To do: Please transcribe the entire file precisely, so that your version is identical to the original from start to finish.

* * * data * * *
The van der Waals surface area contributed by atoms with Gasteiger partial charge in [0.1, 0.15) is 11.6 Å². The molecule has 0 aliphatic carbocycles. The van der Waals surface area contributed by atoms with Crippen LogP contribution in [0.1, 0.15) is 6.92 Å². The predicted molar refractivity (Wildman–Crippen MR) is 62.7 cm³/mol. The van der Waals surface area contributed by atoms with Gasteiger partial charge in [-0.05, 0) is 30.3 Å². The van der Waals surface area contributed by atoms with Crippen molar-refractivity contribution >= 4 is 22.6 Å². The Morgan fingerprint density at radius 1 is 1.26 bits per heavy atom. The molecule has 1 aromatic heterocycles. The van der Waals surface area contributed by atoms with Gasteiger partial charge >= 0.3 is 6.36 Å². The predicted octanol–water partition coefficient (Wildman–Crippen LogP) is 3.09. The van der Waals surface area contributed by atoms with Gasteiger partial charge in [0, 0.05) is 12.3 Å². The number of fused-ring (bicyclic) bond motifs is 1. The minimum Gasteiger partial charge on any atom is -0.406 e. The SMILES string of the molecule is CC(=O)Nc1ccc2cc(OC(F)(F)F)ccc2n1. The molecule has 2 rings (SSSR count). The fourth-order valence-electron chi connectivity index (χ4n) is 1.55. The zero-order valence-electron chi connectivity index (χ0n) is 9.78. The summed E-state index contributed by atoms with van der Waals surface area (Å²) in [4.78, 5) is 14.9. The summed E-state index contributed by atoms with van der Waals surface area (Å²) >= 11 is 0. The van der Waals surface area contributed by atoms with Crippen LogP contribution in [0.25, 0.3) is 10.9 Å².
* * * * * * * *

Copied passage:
The van der Waals surface area contributed by atoms with Gasteiger partial charge in [0.1, 0.15) is 11.6 Å². The molecule has 0 aliphatic carbocycles. The van der Waals surface area contributed by atoms with Crippen LogP contribution in [0.1, 0.15) is 6.92 Å². The predicted molar refractivity (Wildman–Crippen MR) is 62.7 cm³/mol. The van der Waals surface area contributed by atoms with Gasteiger partial charge in [-0.05, 0) is 30.3 Å². The van der Waals surface area contributed by atoms with Crippen molar-refractivity contribution >= 4 is 22.6 Å². The Morgan fingerprint density at radius 1 is 1.26 bits per heavy atom. The molecule has 1 aromatic heterocycles. The van der Waals surface area contributed by atoms with Gasteiger partial charge >= 0.3 is 6.36 Å². The predicted octanol–water partition coefficient (Wildman–Crippen LogP) is 3.09. The van der Waals surface area contributed by atoms with Gasteiger partial charge in [0, 0.05) is 12.3 Å². The number of fused-ring (bicyclic) bond motifs is 1. The minimum Gasteiger partial charge on any atom is -0.406 e. The SMILES string of the molecule is CC(=O)Nc1ccc2cc(OC(F)(F)F)ccc2n1. The molecule has 2 rings (SSSR count). The fourth-order valence-electron chi connectivity index (χ4n) is 1.55. The zero-order valence-electron chi connectivity index (χ0n) is 9.78. The summed E-state index contributed by atoms with van der Waals surface area (Å²) in [4.78, 5) is 14.9. The summed E-state index contributed by atoms with van der Waals surface area (Å²) >= 11 is 0. The van der Waals surface area contributed by atoms with Crippen LogP contribution in [0.25, 0.3) is 10.9 Å².